Final Cut Express & Ethernet

Discussion in 'Digital Video' started by jjjn2, Aug 27, 2009.

  1. jjjn2 macrumors newbie

    Aug 27, 2009
    I was just told by Apple that Final Cut Express will not work with NAS drives (will not work over Ethernet is how they put it). I find this hard to believe. I am running a gigabit ethernet network which includes a wd Raid 5 gigabit interface drive. Is it really true that I can't use this?
    Does anyone know if Final Cut Pro has this issue, perhaps this intentional to make people upgrade?
    This is really critical to my business, if the people doing editing have to work on local drives it creates lots of issues.

  2. ChemiosMurphy macrumors 6502

    Sep 25, 2007
    Warminster, PA
    can't be done. Even if you are running on gigabit, you only get 1 gigabit in and out of the NAS drive. If you have 4 editors working on a single drive you are only getting like 250 mb/s. It's too slow. Firewire400 minimum
  3. jjjn2 thread starter macrumors newbie

    Aug 27, 2009

    I understand the reasoning. But now I'm stuck, how do shops that have multiple editors working handle storage (I'm new to Video editing, thanks for the patience)?
    If I give each guy (2-3) an external/local drive, then I have a massive backup problem.... I'm sure I'm missing something obvious.
    Thanks again
  4. sl1200mk2 macrumors 6502

    Oct 17, 2006
    For a single user it'd probably work, but I can understand why Apple wouldn't endorse it -- too many variables at play in regards to setup. I don't know for sure what the "big guys" use (I'm not in the video industry), but I do manage storage arrays for server farms. I'm guessing they use a fiber channel array comprised of at least 8 (probably more though) drives in RAID-10 or RAID-50 with a 2 or 4Gb/s fiber connection back to each machines HBA. This type of hardware gets real expensive, real quick and out of reach for most users.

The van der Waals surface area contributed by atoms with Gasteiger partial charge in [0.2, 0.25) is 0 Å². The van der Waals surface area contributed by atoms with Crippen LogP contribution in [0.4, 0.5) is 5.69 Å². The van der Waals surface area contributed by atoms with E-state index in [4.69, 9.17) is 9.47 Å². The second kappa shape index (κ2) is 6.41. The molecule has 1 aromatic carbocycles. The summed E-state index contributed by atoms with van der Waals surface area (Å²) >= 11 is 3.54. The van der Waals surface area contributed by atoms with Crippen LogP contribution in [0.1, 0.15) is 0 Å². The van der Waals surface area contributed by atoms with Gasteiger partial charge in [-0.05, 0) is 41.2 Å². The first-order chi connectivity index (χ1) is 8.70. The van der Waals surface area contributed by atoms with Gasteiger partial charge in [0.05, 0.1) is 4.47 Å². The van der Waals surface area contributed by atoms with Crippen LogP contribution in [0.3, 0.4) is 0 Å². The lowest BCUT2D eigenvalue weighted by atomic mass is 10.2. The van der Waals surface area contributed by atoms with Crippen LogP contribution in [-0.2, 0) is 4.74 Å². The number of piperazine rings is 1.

I don't think your backup issue is a bad as you think though. Give each user / station their own small firewire or esata array, then use something like Chronosync to automatically back their data up on a schedule to another machine (could be something as small as a mac mini with external storage) over gig ethernet. The backups would take some time to run and you'd likely want to do that overnight daily.

    I love this type of stuff, so I'd be interested in hearing how this is actually approached by semi pro, pro and large scale production houses.
  5. KeithPratt macrumors 6502a

    Mar 6, 2007
    Yep, fibre channel or even 10-gig ethernet. But the RAID here is often to prevent downtime, not to act as the full back-up plan. Project files and footage will be backed up on separate hard drives or tapes.

    The main benefits of this kind of set-up come when you need several people working with the same footage at the same time. It can be really complicated to administer though, so I'd throw that idea out of the window straight away. If they're working independently, it'll be a lot easier to have each person manage their own drive cloning.

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